By Andy Weir
Note to readers: I spoil as the mood takes me. Understand this in advance. I will not point out when spoilers appear. Assume they start now and continue, willy nilly.
I really enjoyed Andy Weir’s first book, The Martian, which seems to have been a bit of an internet phenomenon that went on to huge mainstream success (4.5 stars, 30k reviews on Amazon, which compares to my favorite scifi of the post 2k era, Old Man’s War, which has 4.5 stars but less than 3k reviews and no movie), followed by a movie deal. The movie deal may be the reason for that huge mainstream success, but that’s another story. I wrote in my review of The Martian that it was the best book I’d read in 2015. That was true. It was also the only reason I bought Artemis. I enjoyed Mr. Weir’s last novel, so I was willing to pay for a hardcover to read his newest.
Normally, when my expectations are this high, I am disappointed. Let me just start by saying that I was not, in fact, disappointed with Artemis. I think that Weir was smart to write something very different from his first novel. He could easily find himself in a situation where he is obligated to write what the public expects of him, rather than what he wants, or what will give him freedom. By throwing out a different genre, he ensures that he isn’t typecast.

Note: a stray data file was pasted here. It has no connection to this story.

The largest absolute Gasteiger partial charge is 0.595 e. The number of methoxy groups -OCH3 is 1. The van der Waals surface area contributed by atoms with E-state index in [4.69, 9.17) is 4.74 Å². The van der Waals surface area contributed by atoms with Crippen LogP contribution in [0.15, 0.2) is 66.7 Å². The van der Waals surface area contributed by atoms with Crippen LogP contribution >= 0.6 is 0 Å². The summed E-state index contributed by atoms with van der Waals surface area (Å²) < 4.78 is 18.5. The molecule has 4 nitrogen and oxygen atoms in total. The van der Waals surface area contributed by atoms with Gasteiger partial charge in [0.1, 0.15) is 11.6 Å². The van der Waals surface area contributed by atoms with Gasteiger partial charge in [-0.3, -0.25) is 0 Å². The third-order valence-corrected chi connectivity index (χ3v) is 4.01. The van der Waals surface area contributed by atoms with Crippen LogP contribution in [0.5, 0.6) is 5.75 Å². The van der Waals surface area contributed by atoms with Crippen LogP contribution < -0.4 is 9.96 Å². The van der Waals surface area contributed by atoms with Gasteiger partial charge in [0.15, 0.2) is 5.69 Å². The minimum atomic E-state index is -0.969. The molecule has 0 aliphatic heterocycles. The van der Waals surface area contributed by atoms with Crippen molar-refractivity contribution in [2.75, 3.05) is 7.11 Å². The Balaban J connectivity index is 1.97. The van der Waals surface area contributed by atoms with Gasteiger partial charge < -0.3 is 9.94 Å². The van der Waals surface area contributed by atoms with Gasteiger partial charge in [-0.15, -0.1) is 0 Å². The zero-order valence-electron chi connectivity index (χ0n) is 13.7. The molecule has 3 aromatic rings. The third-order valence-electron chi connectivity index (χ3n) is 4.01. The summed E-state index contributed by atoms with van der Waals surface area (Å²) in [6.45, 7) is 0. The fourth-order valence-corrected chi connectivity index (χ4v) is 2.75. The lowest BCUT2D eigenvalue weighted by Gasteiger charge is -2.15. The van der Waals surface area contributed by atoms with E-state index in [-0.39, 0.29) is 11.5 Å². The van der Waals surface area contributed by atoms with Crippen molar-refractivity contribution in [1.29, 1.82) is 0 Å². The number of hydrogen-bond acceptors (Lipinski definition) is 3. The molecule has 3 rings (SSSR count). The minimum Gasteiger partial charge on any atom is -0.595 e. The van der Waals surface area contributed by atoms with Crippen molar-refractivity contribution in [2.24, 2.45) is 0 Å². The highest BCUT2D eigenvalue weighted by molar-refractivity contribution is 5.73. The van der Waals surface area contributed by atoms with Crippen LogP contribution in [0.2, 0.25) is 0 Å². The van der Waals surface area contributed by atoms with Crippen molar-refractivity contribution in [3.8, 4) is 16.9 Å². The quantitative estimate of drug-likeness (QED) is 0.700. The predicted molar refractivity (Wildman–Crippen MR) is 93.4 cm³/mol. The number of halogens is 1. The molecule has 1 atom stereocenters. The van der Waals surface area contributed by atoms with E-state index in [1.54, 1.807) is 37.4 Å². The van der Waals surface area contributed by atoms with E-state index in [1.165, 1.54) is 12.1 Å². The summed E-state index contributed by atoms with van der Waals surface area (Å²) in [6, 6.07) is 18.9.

Artemis is a detective story, though it plays with conventions and stereotypes. Most of the stereotypes are standard, while a few are slightly varied. For example, our hero, Jazz, is a small time smuggler with street smarts and a wise cracking attitude. She’s also young, beautiful, Arabic, and nearly a genius. If only she would just work up to her potential. She smuggles contraband to the rich. One of her clients asks her to do a job for him, sabotage. The job goes wrong. She is pursued by a cop who has wanted to deport her since forever, but has never had the solid evidence to actually convict.
The threat of deportation is big for the denizens of Artemis. If our hero, who has lived on the moon since she was six years old, was deported then she would have to get used to the full g of gravity on earth. Life would not only be hard and lonely, but it would be torture, forever.
Weir uses science to create his story. I am no scientist, so take this with a grain of salt. But there are pretty convincing economic reasons for the city on the moon, and the motivations of its underworld. There is a McGuffin, in the form of a new fiber optic technology (don’t worry about the specifics) called ZAFO that can revolutionize the communication industry on Earth. The way it is manufactured and what materials are needed are the motivation for the sabotage. Jazz gets mixed up in all of it, and she has to use all of her smarts, her friends, family, and ingenuity, to correct her mistake and save the moon from a fate worse than death.
I like mystery capers. I like science fiction. I like snarky humor. I like big impact stories. If you like these, then you’ll probably like Artemis. Oh, and if you want an additional backup opinion, check out this brief recommendation from a friend.